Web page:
Every day, Hillary Demmon has been reading the news about the nationwide formula shortage with horror.
“It’s just such a nightmare scenario to think about,” said Demmon, who has a 1-year-old and who works at the University of Pittsburgh.
For the week ending May 22, almost three-quarters of formula products nationwide were out of stock at some point, up from 45% the week before and about 5% at this point last year, according to numbers that Datasembly shared with CNN.
Sympathetic to moms who must now go from store to store in search of food for their hungry babies, Demmon decided she couldn’t just read about it, she could do something about it.
“I realized I have a deep freeze full of milk, and I’m still pumping,” Demmon said.
She decided to start pumping exclusively so she could donate to a local milk bank.
“I figured this is something that I can tangibly do in this nightmare timeline we are living in right now to concretely help some other families,” she said.
Lactation experts across the country have heard from an increasing number of mothers who want to donate extra breast milk.
Much like with donating blood, a person can safely donate to milk banks set up around the world that, for decades, have helped infants who would otherwise have no or limited access to human milk.
“Milk banks are in dire need because there’s so many premature formulas that are not available for sick infants,” said Dr. Sheela Rath Geraghty, medical director of the Breastfeeding Medicine Clinic at Cincinnati Children’s. “We are asking every mother with extra milk to please donate it to a human milk bank.”
Milk banks have come a long way since the first one opened in the United States in the early 1900s at the Boston Floating Hospital. In addition to collecting human milk, the banks now screen, process and distribute it. Much of the limited supply goes to premature babies.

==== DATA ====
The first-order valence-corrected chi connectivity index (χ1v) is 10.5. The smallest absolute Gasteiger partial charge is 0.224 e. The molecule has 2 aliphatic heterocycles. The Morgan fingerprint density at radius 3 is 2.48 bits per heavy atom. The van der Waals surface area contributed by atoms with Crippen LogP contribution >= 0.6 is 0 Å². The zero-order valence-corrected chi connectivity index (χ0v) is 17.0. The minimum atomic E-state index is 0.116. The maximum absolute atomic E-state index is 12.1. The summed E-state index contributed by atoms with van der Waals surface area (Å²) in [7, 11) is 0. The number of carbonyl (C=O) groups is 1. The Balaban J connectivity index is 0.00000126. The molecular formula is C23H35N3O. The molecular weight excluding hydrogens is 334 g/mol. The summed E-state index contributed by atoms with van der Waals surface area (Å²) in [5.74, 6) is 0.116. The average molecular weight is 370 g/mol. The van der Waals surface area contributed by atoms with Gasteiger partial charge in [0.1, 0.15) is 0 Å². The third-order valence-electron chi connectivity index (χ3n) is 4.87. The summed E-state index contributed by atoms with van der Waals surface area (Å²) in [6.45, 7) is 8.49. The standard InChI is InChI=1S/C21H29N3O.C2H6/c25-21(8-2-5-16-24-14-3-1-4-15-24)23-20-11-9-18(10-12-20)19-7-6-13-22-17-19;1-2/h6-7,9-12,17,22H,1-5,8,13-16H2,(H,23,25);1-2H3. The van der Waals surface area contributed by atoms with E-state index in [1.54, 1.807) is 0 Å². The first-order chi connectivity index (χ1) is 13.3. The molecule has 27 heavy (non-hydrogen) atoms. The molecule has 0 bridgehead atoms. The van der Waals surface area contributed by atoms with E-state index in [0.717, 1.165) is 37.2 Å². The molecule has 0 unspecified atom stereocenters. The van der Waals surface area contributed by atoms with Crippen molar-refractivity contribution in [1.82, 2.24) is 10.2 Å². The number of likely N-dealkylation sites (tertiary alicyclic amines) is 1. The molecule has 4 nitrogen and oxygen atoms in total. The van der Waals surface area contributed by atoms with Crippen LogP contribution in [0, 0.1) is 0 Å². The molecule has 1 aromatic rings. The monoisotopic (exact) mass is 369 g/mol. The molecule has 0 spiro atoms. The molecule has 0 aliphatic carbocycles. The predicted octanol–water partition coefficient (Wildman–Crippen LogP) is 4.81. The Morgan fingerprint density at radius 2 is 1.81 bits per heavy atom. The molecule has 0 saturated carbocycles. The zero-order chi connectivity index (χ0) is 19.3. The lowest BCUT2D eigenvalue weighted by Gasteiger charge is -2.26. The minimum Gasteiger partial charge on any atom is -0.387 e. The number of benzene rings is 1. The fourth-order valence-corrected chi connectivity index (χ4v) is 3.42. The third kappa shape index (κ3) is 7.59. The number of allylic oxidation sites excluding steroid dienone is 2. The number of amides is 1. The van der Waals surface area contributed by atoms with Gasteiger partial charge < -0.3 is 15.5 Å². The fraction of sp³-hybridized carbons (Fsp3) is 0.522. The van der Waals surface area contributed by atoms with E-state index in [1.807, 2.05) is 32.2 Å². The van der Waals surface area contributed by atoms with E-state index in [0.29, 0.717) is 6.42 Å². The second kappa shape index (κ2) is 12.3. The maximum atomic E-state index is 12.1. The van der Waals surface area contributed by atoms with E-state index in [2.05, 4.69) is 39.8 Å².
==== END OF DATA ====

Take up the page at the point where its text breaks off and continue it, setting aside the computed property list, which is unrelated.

Although human milk is beneficial for all babies, it can be of particular help to the 10% of infants in the US who are born prematurely and are susceptible to conditions like necrotizing enterocolitis, a potentially life-threatening intestinal disorder.
The screening part of the process is key, Rath Geraghty said.
“No woman should ever attempt to give milk directly to another woman’s baby,” she said.
In a 2017 policy statement, the American Academy of Pediatrics advised against using internet-based or informal human milk sharing because the milk can expose a baby to bacteria, viruses or harmful substances.
The US Food and Drug Administration also recommends that a parent use milk only from a source that has screened its donors and taken other precautions to make sure the milk is safe.
Demmon is now going through the screening process. She had an interview to discuss her health and the medicines and supplements she’s taking. The milk bank will get in touch with her OB/GYN and her child’s pediatrician for additional screening. There’s a blood test and an initial donation of 50 to 100 ounces of milk. The Mid-Atlantic Mothers’ Milk Bank will run further tests to make sure there’s nothing in the milk that could put a medically fragile infant at risk.